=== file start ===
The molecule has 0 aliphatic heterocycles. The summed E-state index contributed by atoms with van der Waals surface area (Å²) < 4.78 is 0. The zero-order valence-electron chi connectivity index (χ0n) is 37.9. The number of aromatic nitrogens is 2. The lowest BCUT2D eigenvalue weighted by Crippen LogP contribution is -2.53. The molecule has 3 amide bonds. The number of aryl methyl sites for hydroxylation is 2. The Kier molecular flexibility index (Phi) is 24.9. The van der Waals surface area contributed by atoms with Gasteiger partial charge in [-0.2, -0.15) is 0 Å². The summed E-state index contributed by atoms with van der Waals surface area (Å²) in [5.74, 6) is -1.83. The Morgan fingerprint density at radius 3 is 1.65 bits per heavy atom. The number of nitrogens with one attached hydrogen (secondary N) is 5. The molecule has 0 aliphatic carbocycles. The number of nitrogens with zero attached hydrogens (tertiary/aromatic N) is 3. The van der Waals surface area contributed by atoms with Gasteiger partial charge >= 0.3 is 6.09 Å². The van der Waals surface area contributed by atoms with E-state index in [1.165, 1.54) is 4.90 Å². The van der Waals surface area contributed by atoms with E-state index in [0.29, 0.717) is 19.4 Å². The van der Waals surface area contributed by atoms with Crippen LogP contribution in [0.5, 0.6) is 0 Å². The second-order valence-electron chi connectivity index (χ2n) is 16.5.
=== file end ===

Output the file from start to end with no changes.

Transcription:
The molecule has 0 aliphatic heterocycles. The summed E-state index contributed by atoms with van der Waals surface area (Å²) < 4.78 is 0. The zero-order valence-electron chi connectivity index (χ0n) is 37.9. The number of aromatic nitrogens is 2. The lowest BCUT2D eigenvalue weighted by Crippen LogP contribution is -2.53. The molecule has 3 amide bonds. The number of aryl methyl sites for hydroxylation is 2. The Kier molecular flexibility index (Phi) is 24.9. The van der Waals surface area contributed by atoms with Gasteiger partial charge in [-0.2, -0.15) is 0 Å². The summed E-state index contributed by atoms with van der Waals surface area (Å²) in [5.74, 6) is -1.83. The Morgan fingerprint density at radius 3 is 1.65 bits per heavy atom. The number of nitrogens with one attached hydrogen (secondary N) is 5. The molecule has 0 aliphatic carbocycles. The number of nitrogens with zero attached hydrogens (tertiary/aromatic N) is 3. The van der Waals surface area contributed by atoms with Gasteiger partial charge >= 0.3 is 6.09 Å². The van der Waals surface area contributed by atoms with E-state index in [1.165, 1.54) is 4.90 Å². The van der Waals surface area contributed by atoms with E-state index in [0.29, 0.717) is 19.4 Å². The van der Waals surface area contributed by atoms with Crippen LogP contribution in [0.5, 0.6) is 0 Å². The second-order valence-electron chi connectivity index (χ2n) is 16.5.